"How can a 40wt tube amp give better bass than Krell 450 mono's"
Perhaps its how you define 'bass', perhaps its a personal preference for a 'fuller' sound as opposed to a 'tighter' sound. Perhaps its just plain electrical synergy with your speakers.
I have noticed over the years that in gereral there seems to a correllation between equipment which produces 'tight bass' and produced thinner, more ascerbic mids and highs, which can be described as airy or bright depending on you preferences for one or the other. I've always suspected, apart from plain old synergy, it was due to the way that rise and decay times were treated in the amp - that is the methodology used to get tight bass was as much due to a shortening of the decay time of a signal as anything else and the warmth of tubes was due to a less sharp rise time.
I'm still looking for a tube or ss amp which has the best of both designs, that has warm, full, tight low frequencies with natural mids and highs allowing for great detail with no thinning or brightness. I used to feel like Diogenes til one day the wind blew out the lamp. :-)
There are several problems that most transistor designs face in order to play bass.
The first is, perhaps a bit counter-intuitively, that they are direct-coupled. Direct coupled amplifiers have response to DC, but when you think about it, the power supplies don't. *They* have response to some very low frequency, perhaps 1/10 cycle/second, but unless run by batteries, not full on DC. Especially at power, the result is that the amplifier can modulate the power supply rails. This results in weakened bass.
A frequency pole in the amplifier (coupling cap for example) that sets the amplifier -3db point *above* the power supply pole will alleviate that problem.
The second issue is negative feedback. Most transistor amplifiers are not very linear without it and so employ a fair amount to work. At low frequencies negative feedback in addition to reducing distortion also seem to compress dynamic impact.
The result: big transistor amps that cannot play bass. Sure, they have 'punch' as the feedback has left them unable to create low frequency definition. So what you will hear in a tube amp that is built right is: Impact, bass definition, and a subtle thing that is always the first to go when things go wrong: bass ambience.
If your tube amps compliment the impedence characteristics of your speakers, there is no reason that tube amps can't produce the control needed on the woofers. The problems start when the tube amps aren't properly mated to the right speakers and get overdriven, saturate the transformer and generally let the woofers run wild.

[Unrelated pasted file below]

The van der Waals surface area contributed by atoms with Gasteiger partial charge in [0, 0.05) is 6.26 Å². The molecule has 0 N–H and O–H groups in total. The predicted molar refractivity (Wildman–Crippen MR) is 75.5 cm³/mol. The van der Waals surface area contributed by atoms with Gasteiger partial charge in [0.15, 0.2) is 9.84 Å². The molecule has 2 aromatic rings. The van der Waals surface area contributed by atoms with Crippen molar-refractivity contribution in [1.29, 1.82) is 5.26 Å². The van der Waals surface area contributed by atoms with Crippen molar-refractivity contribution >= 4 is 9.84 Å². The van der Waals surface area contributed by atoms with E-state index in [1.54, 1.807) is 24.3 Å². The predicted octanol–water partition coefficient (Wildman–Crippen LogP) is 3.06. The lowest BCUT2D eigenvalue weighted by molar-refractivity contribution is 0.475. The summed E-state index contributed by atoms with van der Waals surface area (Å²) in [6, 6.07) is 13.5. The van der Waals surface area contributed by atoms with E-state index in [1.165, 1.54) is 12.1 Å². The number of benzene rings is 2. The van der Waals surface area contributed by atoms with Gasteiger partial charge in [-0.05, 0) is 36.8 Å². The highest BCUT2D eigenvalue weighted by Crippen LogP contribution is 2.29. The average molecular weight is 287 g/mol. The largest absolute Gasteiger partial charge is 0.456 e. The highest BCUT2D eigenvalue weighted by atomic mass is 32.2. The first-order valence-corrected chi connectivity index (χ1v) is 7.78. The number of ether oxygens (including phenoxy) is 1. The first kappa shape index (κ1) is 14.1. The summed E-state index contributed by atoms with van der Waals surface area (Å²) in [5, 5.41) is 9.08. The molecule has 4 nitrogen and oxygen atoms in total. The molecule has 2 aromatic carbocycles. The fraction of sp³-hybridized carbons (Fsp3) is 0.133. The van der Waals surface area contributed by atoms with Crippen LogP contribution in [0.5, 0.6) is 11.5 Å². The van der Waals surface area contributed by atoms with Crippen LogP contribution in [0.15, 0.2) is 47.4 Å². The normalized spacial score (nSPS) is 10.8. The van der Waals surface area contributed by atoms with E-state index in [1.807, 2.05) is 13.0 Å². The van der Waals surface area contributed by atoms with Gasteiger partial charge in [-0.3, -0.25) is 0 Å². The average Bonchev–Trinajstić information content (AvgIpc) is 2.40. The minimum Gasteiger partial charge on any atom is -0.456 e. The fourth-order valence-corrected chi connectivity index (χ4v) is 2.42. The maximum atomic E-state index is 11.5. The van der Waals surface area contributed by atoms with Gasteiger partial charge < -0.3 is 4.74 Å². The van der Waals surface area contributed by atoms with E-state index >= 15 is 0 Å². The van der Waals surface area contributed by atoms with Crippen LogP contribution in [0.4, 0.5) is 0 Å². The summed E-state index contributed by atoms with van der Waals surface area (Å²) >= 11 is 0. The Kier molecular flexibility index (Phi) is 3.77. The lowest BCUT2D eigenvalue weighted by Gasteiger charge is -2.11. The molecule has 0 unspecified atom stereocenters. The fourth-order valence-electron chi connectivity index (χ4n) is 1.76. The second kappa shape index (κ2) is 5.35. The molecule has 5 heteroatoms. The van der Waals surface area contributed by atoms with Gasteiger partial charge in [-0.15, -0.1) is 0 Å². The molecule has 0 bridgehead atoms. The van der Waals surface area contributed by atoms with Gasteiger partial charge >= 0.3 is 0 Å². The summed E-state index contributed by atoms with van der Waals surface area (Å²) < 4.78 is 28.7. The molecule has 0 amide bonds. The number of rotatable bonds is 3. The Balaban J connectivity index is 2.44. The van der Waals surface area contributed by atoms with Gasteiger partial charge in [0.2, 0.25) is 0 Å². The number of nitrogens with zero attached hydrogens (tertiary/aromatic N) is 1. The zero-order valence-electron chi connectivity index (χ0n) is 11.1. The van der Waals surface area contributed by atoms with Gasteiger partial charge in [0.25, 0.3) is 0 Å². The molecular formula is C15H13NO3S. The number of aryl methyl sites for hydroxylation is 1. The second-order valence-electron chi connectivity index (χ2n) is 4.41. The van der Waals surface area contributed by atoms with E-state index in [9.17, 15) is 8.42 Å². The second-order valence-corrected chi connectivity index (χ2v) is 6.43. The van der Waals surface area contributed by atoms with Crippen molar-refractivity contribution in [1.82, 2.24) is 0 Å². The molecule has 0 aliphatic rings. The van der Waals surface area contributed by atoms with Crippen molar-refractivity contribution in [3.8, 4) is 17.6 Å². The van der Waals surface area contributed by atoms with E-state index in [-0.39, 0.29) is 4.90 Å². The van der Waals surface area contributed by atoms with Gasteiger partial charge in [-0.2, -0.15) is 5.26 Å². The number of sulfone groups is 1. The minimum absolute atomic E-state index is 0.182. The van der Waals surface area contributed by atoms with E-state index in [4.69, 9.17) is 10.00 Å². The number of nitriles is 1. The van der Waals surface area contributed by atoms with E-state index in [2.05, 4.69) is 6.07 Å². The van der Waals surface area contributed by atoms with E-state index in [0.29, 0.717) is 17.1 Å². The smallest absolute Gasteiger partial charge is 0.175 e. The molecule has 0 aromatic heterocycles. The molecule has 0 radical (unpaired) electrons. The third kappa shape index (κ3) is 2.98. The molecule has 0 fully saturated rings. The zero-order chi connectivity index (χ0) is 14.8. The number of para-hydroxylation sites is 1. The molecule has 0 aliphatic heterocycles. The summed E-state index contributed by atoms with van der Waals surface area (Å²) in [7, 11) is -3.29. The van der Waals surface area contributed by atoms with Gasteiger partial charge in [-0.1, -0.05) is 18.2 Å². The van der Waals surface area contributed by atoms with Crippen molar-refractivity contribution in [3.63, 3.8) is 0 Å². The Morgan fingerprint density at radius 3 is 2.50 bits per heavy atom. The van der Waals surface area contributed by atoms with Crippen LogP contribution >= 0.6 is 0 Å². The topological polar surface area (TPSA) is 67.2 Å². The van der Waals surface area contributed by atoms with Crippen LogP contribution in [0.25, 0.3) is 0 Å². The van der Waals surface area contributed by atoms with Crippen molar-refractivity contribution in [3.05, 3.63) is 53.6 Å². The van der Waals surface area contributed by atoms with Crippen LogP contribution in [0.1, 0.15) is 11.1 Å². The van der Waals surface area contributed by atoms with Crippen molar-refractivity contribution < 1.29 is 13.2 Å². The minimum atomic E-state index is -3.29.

Radical phase angles, substantially wild impdence curves and inefficient speakers give tube gear fits. You gotta match this stuff up right. When it's right, it's very right.
Newbee, have you looked at the Atma-Sphere amps? You're comment:
"I'm still looking for a tube or ss amp which has the best of both designs, that has warm, full, tight low frequencies with natural mids and highs allowing for great detail with no thinning or brightness."
is exactly what I found in the Atma-Sphere MA1's. I was completely stunned by the bass articulation they provided to my Magnepan MG3.6r's, a speaker that most say can NOT be driven by a medium powered tube amp, much less an OTL. It truly was a revelation! The mids were gorgeous and the highs as airy as I've ever heard...really made me appreciate the Maggy ribbon tweeter, something I wasn't fully able to do when they were powered by my Parasound JC1 monoblocks.
Ulf, I do think good tube amps can provide better bass. Six or seven years ago I used Manley Neo Classic 250 tube amps with Avalon Eclipse speakers and I found the bass more natural than with my previous Levinson SS amp.
I spent several years living in Soulard (St. Louis area) and listened to live music at least 4 times per week. The Atma-Sphere's, and to a lesser extent the Manley's driving the Eclipse, provided a much more realistic upright bass. The way an upright bass projects out into the room is not a start/stop affair...it's hard for me to describe it...maybe "expansive". You get the initial transient followed by this ballooning of the fundamental and it's harmonics. Oh heck...my language is horrible...wish I could describe it better.
Perhaps the Ayre V1xe and Krell 450mcx monos just aren't up to the task? Even the Krells' 450 transistor watts may be no match for a 40 Watt tube. Perhaps the Ayre's zero feedback design is a false start without the right kind of harmonics?
Thanks all for your imput. I learned a bit more!!
The old "fact" that you need big transistor amp to get solid deep bass seems gone.My Silverline speakers seems to love tubes, especially in the low bass!
My McIntosh c220 (tube)/ Ayre V1xe are really good but that "prototype" tube amp (integrated 2x40W)has left me no rest and I have know asked the constructor to build a full finished amp.I report back when it is in my system.
mine does, bass galore, KT90 tube. Also 6550 tube.
"Best of the both worlds"...
Seems really hard,if not impossible to get.I don't know if i will achieve it,but it is my aim in my forthcoming "ultimate" system.It aimes to be the best system i have seen or heard of this far.
It will also be based on SILVERLINE speakers.Only different model.SINFONIA.
I believe that you know this model because you also own a similar high-end product from the same company.
I don't know about Grande La folia,but Sinfonia is tri-wired.This means i can connect 3 types of amps.